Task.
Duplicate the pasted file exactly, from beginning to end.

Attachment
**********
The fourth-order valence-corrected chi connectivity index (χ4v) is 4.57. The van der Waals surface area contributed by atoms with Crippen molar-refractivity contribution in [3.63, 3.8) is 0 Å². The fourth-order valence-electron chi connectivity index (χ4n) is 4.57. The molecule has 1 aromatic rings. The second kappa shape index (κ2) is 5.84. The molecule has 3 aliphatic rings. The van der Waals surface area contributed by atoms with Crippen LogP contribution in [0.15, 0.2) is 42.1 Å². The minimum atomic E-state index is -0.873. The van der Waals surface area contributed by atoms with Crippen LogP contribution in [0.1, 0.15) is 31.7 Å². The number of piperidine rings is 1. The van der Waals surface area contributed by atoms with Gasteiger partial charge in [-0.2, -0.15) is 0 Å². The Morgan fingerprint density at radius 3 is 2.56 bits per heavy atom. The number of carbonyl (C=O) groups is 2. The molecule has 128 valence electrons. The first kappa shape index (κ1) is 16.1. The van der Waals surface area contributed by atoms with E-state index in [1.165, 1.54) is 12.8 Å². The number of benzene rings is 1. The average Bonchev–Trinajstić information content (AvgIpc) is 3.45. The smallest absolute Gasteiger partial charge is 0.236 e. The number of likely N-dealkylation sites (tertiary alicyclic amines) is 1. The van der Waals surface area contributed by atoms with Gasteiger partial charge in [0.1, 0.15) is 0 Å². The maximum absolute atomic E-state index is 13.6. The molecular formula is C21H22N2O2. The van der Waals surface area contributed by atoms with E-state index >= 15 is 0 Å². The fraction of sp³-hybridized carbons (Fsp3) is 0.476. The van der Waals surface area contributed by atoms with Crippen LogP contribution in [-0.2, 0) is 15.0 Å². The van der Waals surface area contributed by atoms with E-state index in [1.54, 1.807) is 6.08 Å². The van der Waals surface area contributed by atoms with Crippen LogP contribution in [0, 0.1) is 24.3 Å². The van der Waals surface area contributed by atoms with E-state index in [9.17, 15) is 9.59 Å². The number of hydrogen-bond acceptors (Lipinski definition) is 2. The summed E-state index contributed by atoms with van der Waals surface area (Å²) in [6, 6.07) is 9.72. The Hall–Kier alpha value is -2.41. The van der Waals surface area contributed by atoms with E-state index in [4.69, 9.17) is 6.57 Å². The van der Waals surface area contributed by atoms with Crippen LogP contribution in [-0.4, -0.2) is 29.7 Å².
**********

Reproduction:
The fourth-order valence-corrected chi connectivity index (χ4v) is 4.57. The van der Waals surface area contributed by atoms with Crippen molar-refractivity contribution in [3.63, 3.8) is 0 Å². The fourth-order valence-electron chi connectivity index (χ4n) is 4.57. The molecule has 1 aromatic rings. The second kappa shape index (κ2) is 5.84. The molecule has 3 aliphatic rings. The van der Waals surface area contributed by atoms with Crippen LogP contribution in [0.15, 0.2) is 42.1 Å². The minimum atomic E-state index is -0.873. The van der Waals surface area contributed by atoms with Crippen LogP contribution in [0.1, 0.15) is 31.7 Å². The number of piperidine rings is 1. The van der Waals surface area contributed by atoms with Gasteiger partial charge in [-0.2, -0.15) is 0 Å². The Morgan fingerprint density at radius 3 is 2.56 bits per heavy atom. The number of carbonyl (C=O) groups is 2. The molecule has 128 valence electrons. The first kappa shape index (κ1) is 16.1. The van der Waals surface area contributed by atoms with E-state index in [1.165, 1.54) is 12.8 Å². The number of benzene rings is 1. The average Bonchev–Trinajstić information content (AvgIpc) is 3.45. The smallest absolute Gasteiger partial charge is 0.236 e. The number of likely N-dealkylation sites (tertiary alicyclic amines) is 1. The van der Waals surface area contributed by atoms with Gasteiger partial charge in [0.1, 0.15) is 0 Å². The maximum absolute atomic E-state index is 13.6. The molecular formula is C21H22N2O2. The van der Waals surface area contributed by atoms with E-state index >= 15 is 0 Å². The fraction of sp³-hybridized carbons (Fsp3) is 0.476. The van der Waals surface area contributed by atoms with Crippen LogP contribution in [-0.2, 0) is 15.0 Å². The van der Waals surface area contributed by atoms with E-state index in [1.54, 1.807) is 6.08 Å². The van der Waals surface area contributed by atoms with Crippen LogP contribution in [0, 0.1) is 24.3 Å². The van der Waals surface area contributed by atoms with E-state index in [9.17, 15) is 9.59 Å². The number of hydrogen-bond acceptors (Lipinski definition) is 2. The summed E-state index contributed by atoms with van der Waals surface area (Å²) in [6, 6.07) is 9.72. The Hall–Kier alpha value is -2.41. The van der Waals surface area contributed by atoms with E-state index in [4.69, 9.17) is 6.57 Å². The van der Waals surface area contributed by atoms with Crippen LogP contribution in [-0.4, -0.2) is 29.7 Å².